Philip W. Johnston is the President and Founder of the health care public affairs consulting firm, Johnston Associates, and has more than 30 years of experience in the public sector and elected office. Phil is currently Board Chair of the Blue Cross Blue Shield of Massachusetts Foundation and the Massachusetts Health Policy Forum. He also sits on the Boards of the Robert F. Kennedy Center for Justice and Human Rights, the University of Massachusetts, Blue Cross Blue Shield of Massachusetts, the Massachusetts Medicaid Policy Institute, and the Franklin and Eleanor Roosevelt Institute.
1. What connections do you see between health and homelessness?
There is a total connection between health and homelessness. Homeless people tend to have both physical and behavioral health issues, and are in and out of the emergency room and community health centers on a routine basis. They tend to be high cost patients, with a greater incidence of everything from asthma and other respiratory conditions to major illnesses like cancer. The health data is pretty clear; homeless people are high utilizers of the health care system.
2. Tell us about your connection to MHSA and the MHSA mission to end homelessness.
I go back many years with MHSA. As Secretary of Human Services under the Dukakis administration in the 1980s, homelessness was a top priority and we developed an extensive network of shelters, temporary housing and permanent housing.
Massachusetts spent more on housing solutions and new permanent housing than any other state in the country. MHSA helped us to enact major mental health reforms, including one that called for quadrupling the number of housing units available for mentally ill people in the Commonwealth. We also worked to create family support programs, emergency care and both state-of-the-art inpatient care and permanent housing for mentally ill individuals. We made significant progress working with MHSA.
MHSA works with the legislature very effectively and MHSA works with faith communities very well. While in office, I tried to develop coalitions to support programs for the homeless, and MHSA was key to that. MHSA has ties to key constituents in the state that are crucial to making positive changes in homelessness. People in government have relied on MHSA for a long time for help and guidance.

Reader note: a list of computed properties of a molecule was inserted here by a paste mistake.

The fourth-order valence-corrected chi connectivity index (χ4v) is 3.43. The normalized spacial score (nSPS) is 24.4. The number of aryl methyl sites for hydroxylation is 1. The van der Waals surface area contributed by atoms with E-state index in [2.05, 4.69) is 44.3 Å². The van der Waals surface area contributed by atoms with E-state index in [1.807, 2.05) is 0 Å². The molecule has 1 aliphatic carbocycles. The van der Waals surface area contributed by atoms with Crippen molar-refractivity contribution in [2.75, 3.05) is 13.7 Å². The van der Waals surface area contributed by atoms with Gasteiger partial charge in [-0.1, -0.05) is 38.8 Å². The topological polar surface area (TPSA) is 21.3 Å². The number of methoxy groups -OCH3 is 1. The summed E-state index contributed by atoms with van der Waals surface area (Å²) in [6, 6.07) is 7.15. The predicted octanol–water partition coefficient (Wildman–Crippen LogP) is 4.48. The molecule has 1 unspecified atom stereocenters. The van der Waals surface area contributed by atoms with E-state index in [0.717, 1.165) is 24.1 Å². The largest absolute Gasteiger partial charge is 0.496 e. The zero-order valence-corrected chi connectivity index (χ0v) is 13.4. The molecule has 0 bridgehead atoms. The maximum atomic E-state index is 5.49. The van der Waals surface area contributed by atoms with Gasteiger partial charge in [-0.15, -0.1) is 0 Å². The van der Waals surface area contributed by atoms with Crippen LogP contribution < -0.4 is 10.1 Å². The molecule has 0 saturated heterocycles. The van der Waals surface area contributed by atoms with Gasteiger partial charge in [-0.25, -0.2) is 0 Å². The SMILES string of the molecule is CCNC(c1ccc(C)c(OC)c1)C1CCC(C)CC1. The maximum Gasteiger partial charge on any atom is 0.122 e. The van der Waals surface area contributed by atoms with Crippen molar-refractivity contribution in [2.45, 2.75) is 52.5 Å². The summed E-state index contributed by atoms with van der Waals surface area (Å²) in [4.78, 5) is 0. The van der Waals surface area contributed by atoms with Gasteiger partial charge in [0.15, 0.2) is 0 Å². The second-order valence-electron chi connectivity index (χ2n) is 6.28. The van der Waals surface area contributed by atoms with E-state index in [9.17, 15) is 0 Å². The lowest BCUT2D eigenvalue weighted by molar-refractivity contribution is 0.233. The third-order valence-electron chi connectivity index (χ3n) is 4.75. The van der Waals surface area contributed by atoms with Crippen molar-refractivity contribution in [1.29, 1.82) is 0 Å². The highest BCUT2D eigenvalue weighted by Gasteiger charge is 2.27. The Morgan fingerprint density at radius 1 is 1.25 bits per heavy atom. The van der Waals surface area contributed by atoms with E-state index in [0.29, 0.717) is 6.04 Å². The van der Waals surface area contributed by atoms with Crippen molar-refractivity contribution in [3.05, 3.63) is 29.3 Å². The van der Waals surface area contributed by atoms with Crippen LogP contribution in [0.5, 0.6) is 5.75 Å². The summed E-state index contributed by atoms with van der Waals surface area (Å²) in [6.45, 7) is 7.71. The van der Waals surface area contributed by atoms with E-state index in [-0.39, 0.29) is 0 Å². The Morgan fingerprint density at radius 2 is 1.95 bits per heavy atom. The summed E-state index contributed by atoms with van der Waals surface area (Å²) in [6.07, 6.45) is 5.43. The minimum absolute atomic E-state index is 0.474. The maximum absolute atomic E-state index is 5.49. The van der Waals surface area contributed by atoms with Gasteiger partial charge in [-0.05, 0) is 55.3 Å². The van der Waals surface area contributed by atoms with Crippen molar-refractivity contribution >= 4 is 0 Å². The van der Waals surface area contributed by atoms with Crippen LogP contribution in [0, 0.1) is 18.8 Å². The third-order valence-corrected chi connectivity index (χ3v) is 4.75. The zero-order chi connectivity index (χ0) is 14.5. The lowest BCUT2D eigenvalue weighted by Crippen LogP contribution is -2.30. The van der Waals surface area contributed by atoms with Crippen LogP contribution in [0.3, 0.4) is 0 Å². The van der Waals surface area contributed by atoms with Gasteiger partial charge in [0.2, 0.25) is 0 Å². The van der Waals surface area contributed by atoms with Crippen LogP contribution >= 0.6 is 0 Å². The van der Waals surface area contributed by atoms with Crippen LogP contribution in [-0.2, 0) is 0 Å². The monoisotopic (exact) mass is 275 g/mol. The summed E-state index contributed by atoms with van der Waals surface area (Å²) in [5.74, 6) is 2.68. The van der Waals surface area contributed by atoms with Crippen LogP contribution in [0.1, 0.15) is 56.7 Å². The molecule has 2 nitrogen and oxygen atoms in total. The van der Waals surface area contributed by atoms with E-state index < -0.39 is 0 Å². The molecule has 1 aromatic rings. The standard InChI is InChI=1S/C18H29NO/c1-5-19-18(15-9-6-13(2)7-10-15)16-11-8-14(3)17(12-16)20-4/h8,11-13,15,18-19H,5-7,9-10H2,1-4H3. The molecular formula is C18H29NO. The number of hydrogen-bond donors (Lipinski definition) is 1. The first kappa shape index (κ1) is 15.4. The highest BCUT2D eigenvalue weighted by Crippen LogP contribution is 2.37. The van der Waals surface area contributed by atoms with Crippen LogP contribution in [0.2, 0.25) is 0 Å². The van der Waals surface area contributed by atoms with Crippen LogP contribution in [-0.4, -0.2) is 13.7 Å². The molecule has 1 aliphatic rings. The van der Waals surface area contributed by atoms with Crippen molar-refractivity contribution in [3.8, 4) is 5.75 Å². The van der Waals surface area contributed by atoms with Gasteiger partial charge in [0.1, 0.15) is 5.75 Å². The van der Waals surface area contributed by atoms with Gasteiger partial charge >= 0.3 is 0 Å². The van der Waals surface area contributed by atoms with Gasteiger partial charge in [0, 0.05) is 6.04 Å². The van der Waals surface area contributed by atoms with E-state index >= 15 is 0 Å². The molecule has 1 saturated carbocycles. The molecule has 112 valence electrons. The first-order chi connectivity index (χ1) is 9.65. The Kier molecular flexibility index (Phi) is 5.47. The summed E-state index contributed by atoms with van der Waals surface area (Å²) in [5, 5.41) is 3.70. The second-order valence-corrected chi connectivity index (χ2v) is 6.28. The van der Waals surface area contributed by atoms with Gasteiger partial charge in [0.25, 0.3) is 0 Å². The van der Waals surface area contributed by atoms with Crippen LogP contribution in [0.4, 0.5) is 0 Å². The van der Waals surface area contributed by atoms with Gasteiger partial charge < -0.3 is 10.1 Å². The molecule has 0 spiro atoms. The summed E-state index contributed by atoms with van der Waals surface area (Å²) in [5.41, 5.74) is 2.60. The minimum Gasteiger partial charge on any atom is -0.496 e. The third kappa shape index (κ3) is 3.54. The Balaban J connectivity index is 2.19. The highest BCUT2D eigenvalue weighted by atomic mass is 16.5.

3. What motivated you toward a career focused on health, human rights and social justice?
I was born with it. I became involved with the civil rights movement as a teenager, and then became involved with progressive politics. I worked in Robert F. Kennedy’s presidential campaign, which was a life-changing experience. I founded and ran a child welfare agency, the Robert F. Kennedy Children’s Action Corps, working with abused and neglected children of juvenile offenders. While I was on the legislature and in the cabinet, as well as later in the private sector, my life has been about these issues.
4. How have your years as a political official informed your current work as a consultant and board member for a variety of organizations?
My experience in government was very much focused on people in need. I continue to feel that this is a very wealthy country that doesn’t do enough to narrow the economic disparities between the very wealthy and those who don’t have as much. Public policy and political action are very important if we are to make our country more equitable for all our citizens. At the moment, things are going in the wrong direction. Collaborations between places like MHSA and progressive public officials are crucial to making sure we’re doing all we can to pull people out of poverty. MHSA should be very proud of what it’s accomplished on behalf of homeless people in the Commonwealth; keep up the great work.
5. What does this award mean to you?
This award is very significant in my life because homelessness and MHSA have been intertwined with so many things I’ve done in my career over the years. When I worked in state government, there were—believe it or not—40,000 people working in human services. We had an army of advocates. And so I represent all of them in accepting this award—and I am representing all of you who are on the front lines, working on behalf of people who need help.
MHSA will be honoring Philip W. Johnston, as well as Pamela Feingold of Eastern Bank and Mark Winkeller of Caritas Communities, at Home for Good: Solutions Start Here on May 16. Home for Good, a cocktail reception and awards presentation with hearty hors d’oeuvres, is MHSA’s ninth annual fundraising event. Join us for this elegant event at the Omni Parker House Hotel from 6:00 pm to 9:00 pm on May 16. To buy tickets, click here.